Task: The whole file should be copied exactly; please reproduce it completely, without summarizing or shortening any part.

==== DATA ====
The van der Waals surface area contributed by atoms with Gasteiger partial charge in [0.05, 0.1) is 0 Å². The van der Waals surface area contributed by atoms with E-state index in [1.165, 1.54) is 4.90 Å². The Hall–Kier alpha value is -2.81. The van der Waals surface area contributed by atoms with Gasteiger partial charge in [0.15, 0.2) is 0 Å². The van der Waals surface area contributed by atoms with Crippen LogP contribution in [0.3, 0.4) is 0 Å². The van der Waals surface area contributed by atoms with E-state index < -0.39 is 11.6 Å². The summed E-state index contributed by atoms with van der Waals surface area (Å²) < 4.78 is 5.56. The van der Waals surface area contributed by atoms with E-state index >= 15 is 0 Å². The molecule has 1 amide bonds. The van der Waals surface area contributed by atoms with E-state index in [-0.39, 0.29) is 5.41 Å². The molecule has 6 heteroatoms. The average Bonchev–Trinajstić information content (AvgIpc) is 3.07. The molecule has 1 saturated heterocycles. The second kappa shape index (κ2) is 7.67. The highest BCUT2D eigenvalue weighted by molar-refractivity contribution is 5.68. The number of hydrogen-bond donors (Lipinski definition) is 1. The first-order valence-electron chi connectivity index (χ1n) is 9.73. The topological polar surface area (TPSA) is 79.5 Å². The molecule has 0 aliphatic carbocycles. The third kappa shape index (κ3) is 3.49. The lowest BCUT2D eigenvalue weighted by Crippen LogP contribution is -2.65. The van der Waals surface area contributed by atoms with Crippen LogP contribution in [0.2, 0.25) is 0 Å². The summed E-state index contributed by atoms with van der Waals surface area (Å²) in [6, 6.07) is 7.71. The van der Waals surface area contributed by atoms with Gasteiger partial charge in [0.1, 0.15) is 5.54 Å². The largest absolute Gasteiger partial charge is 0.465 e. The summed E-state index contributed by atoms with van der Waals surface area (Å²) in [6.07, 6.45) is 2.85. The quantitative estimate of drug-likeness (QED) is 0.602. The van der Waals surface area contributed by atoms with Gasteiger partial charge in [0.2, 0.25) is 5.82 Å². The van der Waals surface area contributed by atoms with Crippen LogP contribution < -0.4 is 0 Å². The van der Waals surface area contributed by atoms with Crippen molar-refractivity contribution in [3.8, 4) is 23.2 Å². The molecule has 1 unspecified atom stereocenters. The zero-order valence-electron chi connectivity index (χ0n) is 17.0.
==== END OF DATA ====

The van der Waals surface area contributed by atoms with Gasteiger partial charge in [0.05, 0.1) is 0 Å². The van der Waals surface area contributed by atoms with E-state index in [1.165, 1.54) is 4.90 Å². The Hall–Kier alpha value is -2.81. The van der Waals surface area contributed by atoms with Gasteiger partial charge in [0.15, 0.2) is 0 Å². The van der Waals surface area contributed by atoms with Crippen LogP contribution in [0.3, 0.4) is 0 Å². The van der Waals surface area contributed by atoms with E-state index < -0.39 is 11.6 Å². The summed E-state index contributed by atoms with van der Waals surface area (Å²) < 4.78 is 5.56. The van der Waals surface area contributed by atoms with E-state index >= 15 is 0 Å². The molecule has 1 amide bonds. The van der Waals surface area contributed by atoms with E-state index in [-0.39, 0.29) is 5.41 Å². The molecule has 6 heteroatoms. The average Bonchev–Trinajstić information content (AvgIpc) is 3.07. The molecule has 1 saturated heterocycles. The second kappa shape index (κ2) is 7.67. The highest BCUT2D eigenvalue weighted by molar-refractivity contribution is 5.68. The number of hydrogen-bond donors (Lipinski definition) is 1. The first-order valence-electron chi connectivity index (χ1n) is 9.73. The topological polar surface area (TPSA) is 79.5 Å². The molecule has 0 aliphatic carbocycles. The third kappa shape index (κ3) is 3.49. The lowest BCUT2D eigenvalue weighted by Crippen LogP contribution is -2.65. The van der Waals surface area contributed by atoms with Crippen LogP contribution in [0.2, 0.25) is 0 Å². The summed E-state index contributed by atoms with van der Waals surface area (Å²) in [6, 6.07) is 7.71. The van der Waals surface area contributed by atoms with Gasteiger partial charge in [0.1, 0.15) is 5.54 Å². The largest absolute Gasteiger partial charge is 0.465 e. The summed E-state index contributed by atoms with van der Waals surface area (Å²) in [6.07, 6.45) is 2.85. The quantitative estimate of drug-likeness (QED) is 0.602. The van der Waals surface area contributed by atoms with Gasteiger partial charge in [0.2, 0.25) is 5.82 Å². The van der Waals surface area contributed by atoms with Crippen LogP contribution < -0.4 is 0 Å². The van der Waals surface area contributed by atoms with Crippen molar-refractivity contribution in [3.8, 4) is 23.2 Å². The molecule has 1 unspecified atom stereocenters. The zero-order valence-electron chi connectivity index (χ0n) is 17.0.